A landmark report on the state of ageing in Britain has warned that a significant proportion of people are at risk of spending later life in poverty, ill-health and hardship.
Britain is undergoing a radical demographic shift, with the number of people aged 65 and over set to grow by more than 40% in two decades, reaching more than 17 million by 2036. The number of households where the oldest person is 85 or over is increasing faster than any other age group.
But although we are living longer than ever before, the report warns that millions risk missing out on a good later life due to increasing pressure on health and care services, local authorities, the voluntary sector and government finances.
“Ageing is inevitable but how we age is not. Our current rates of chronic illness, mental health conditions, disability and frailty could be greatly reduced if we tackled the structural, economic and social drivers of poor health earlier,” said Dr Anna Dixon, the chief executive at Centre for Ageing Better.
“Our extra years of life are a gift that we should all be able to enjoy and yet - as this report shows - increasing numbers of us are at risk of missing out,” she added.
The Centre for Ageing Better’s report, The State of Ageing in 2019, warns that today’s least well-off over-50s face far greater challenges than wealthier peers and are likely to die younger, become sicker earlier and fall out of work due to ill-health.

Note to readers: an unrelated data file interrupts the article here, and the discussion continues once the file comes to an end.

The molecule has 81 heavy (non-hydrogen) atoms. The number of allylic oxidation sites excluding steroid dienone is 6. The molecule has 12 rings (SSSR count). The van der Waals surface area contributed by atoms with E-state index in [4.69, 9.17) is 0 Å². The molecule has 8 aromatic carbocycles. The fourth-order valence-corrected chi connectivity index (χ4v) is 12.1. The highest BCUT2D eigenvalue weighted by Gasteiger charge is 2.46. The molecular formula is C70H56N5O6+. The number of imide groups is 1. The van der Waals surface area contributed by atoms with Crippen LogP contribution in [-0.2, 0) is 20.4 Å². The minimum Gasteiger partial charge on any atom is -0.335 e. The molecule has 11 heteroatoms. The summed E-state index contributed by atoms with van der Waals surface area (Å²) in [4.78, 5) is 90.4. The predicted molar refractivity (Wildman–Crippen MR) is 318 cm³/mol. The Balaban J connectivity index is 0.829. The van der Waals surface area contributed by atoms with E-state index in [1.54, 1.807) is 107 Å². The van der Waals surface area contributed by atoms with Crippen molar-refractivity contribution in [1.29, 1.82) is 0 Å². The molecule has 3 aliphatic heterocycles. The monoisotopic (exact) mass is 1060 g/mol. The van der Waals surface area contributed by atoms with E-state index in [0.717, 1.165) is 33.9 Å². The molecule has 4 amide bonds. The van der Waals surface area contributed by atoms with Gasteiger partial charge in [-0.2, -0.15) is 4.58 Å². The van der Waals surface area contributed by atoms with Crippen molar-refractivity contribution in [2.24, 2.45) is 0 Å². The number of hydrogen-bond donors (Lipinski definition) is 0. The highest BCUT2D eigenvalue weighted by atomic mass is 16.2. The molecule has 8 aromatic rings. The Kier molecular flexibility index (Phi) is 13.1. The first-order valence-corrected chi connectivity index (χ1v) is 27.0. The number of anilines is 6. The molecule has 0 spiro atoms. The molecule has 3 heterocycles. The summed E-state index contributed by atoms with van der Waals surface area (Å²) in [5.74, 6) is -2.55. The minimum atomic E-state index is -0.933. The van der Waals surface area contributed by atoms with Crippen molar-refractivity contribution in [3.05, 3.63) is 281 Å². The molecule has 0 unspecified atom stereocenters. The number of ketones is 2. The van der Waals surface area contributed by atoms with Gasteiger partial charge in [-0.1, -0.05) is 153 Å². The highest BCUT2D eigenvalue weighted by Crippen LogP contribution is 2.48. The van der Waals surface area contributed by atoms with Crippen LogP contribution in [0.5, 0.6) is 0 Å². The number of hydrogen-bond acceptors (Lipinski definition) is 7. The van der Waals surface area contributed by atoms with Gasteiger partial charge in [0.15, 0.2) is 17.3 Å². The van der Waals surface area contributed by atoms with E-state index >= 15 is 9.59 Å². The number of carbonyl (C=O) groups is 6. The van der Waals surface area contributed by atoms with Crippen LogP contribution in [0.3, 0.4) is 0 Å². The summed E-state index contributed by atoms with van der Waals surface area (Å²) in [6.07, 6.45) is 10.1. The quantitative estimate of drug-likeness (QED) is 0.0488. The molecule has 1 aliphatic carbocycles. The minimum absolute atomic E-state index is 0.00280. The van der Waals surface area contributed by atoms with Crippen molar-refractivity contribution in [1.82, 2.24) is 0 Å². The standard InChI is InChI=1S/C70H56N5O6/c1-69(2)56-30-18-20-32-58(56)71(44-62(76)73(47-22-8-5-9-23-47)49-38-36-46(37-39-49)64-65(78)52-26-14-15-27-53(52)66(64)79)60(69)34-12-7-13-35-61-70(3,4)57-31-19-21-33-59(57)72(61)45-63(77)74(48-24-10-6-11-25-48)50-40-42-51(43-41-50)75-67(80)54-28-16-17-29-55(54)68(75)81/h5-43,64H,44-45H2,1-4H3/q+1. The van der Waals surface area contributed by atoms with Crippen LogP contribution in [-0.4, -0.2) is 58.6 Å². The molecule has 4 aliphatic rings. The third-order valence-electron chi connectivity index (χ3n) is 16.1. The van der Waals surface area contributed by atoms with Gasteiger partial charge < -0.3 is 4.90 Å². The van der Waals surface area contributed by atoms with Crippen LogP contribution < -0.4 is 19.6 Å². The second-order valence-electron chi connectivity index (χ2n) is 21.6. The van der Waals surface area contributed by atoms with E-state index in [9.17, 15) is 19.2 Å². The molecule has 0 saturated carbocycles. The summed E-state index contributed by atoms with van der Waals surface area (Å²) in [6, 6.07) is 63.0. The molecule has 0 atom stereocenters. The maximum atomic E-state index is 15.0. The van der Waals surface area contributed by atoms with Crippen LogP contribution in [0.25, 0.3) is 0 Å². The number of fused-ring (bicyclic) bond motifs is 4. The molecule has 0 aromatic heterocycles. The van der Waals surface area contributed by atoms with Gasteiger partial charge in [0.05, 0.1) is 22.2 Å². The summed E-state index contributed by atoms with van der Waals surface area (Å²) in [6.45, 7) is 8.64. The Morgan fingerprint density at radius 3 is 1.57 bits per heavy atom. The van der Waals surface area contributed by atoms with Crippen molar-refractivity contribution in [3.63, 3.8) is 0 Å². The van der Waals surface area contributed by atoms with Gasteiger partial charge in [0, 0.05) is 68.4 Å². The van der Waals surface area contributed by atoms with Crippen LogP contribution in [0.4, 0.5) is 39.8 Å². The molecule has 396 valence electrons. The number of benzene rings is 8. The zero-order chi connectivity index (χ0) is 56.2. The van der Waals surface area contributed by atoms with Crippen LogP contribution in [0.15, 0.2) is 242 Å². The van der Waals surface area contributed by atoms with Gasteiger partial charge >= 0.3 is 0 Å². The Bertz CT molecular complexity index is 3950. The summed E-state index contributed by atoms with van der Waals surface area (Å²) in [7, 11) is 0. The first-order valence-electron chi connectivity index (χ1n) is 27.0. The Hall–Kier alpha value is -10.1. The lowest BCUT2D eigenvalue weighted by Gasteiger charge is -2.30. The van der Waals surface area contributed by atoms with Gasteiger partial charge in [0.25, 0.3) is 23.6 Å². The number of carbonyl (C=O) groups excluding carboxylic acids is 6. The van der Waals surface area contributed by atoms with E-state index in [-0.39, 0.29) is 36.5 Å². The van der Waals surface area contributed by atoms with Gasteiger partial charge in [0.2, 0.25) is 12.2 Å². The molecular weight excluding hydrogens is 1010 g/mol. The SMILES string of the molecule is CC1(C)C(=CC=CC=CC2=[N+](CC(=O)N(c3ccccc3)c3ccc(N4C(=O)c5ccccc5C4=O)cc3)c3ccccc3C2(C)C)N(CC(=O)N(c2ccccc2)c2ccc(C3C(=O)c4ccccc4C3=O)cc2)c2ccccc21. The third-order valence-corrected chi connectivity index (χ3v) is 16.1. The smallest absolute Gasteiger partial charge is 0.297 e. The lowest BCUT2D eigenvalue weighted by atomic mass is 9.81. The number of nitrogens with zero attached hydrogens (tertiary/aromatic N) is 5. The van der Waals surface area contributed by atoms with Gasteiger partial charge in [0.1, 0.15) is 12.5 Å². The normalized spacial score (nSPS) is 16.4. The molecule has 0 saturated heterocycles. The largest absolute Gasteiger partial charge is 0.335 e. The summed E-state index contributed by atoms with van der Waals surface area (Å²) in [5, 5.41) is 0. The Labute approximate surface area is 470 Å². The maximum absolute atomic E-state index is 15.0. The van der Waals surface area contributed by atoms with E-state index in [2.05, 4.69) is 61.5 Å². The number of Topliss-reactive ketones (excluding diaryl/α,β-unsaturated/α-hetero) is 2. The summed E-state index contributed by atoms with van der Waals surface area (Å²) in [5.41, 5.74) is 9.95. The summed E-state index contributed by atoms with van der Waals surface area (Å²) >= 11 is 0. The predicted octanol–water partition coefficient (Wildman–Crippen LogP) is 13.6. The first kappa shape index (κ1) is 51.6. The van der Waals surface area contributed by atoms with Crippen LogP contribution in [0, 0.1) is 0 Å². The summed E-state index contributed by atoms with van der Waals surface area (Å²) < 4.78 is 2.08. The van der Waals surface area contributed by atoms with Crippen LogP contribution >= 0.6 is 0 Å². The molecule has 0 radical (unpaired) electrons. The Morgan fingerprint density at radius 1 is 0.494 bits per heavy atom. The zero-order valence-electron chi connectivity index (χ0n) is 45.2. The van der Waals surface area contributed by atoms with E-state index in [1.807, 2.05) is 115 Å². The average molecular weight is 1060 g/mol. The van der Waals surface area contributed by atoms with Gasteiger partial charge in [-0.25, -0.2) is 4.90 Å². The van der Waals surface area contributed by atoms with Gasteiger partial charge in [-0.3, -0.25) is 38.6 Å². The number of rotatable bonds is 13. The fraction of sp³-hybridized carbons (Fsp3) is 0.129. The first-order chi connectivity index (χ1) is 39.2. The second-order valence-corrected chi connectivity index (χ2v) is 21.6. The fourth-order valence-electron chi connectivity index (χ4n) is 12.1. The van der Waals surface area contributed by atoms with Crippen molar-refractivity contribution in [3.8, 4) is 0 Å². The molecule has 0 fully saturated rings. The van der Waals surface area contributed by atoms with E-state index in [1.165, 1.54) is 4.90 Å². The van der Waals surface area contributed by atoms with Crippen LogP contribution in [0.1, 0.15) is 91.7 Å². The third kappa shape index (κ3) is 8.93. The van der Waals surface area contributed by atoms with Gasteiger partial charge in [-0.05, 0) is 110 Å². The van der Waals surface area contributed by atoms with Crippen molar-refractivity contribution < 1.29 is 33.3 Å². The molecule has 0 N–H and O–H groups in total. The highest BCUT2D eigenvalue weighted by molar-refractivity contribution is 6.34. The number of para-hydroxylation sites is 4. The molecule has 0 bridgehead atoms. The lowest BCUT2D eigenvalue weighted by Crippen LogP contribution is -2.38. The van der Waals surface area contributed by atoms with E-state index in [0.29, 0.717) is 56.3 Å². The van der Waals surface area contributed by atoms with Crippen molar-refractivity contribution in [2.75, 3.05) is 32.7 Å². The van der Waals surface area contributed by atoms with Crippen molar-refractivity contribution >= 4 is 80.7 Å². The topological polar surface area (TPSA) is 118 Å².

It has gone quiet for some time now in terms of the badger cull controversy. This article reveals some unintended consequences arising from the death of 11,000 badgers. It tells us:
Scientists say unless strict rules are followed it may be better to carry out no culling at all rather than continuing an ineffective operation that makes things worse.
Campaigns to eliminate animals such as foxes, bats and wild boar to stop diseases spreading have been carried out on numerous occasions, with mixed results.
The badger cull conducted between 1998 and 2005 to protect British cattle from TB was one of the largest of its kind ever conducted, resulting in the death of 11,000 badgers.
While some locations saw infections drop, the trial also led to the disease spreading further into previously uninfected cattle and badger populations.
This is a real issue for rural carers and merits some real campaigning to ensure it is addressed. This story tells us:
Not working while caring for someone who is sick or infirm leaves gaps in National Insurance payments, hitting your state pension.
In 2010 the Government launched Carer’s Credit to fill the gap.
However, more than 90pc of those eligible for the credit in 2018 did not claim it, according to a Freedom of Information request by Quilter, the wealth adviser.
The Department for Work and Pensions estimates around 200,000 carers are eligible for the credit, but only 17,388 claimed it last year.
Jon Greer, of Quilter, said: “Unpaid carers save the UK £132bn a year. But they sometimes don’t even see themselves as carers or the extent of the sacrifice they are making.”
To receive Carer’s Credit you must be between 16 and state pension age and look after at least one person for a minimum of 20 hours a week.
Now this must count for the weirdest rural crime ever…
Police have been mulling the possible reasons for why someone would steal a dog poo bin from a seaside resort.
It was unscrewed from its mounting and taken at Fisherman's Cove in East Portlemouth, Devon sometime between Tuesday or Wednesday.
"Over the years I've investigated many crimes," said a police spokesman. "Some interesting, some not so. This one is up there on the [interesting] list."
Officers are looking for leads to locate the bin, "but not its contents".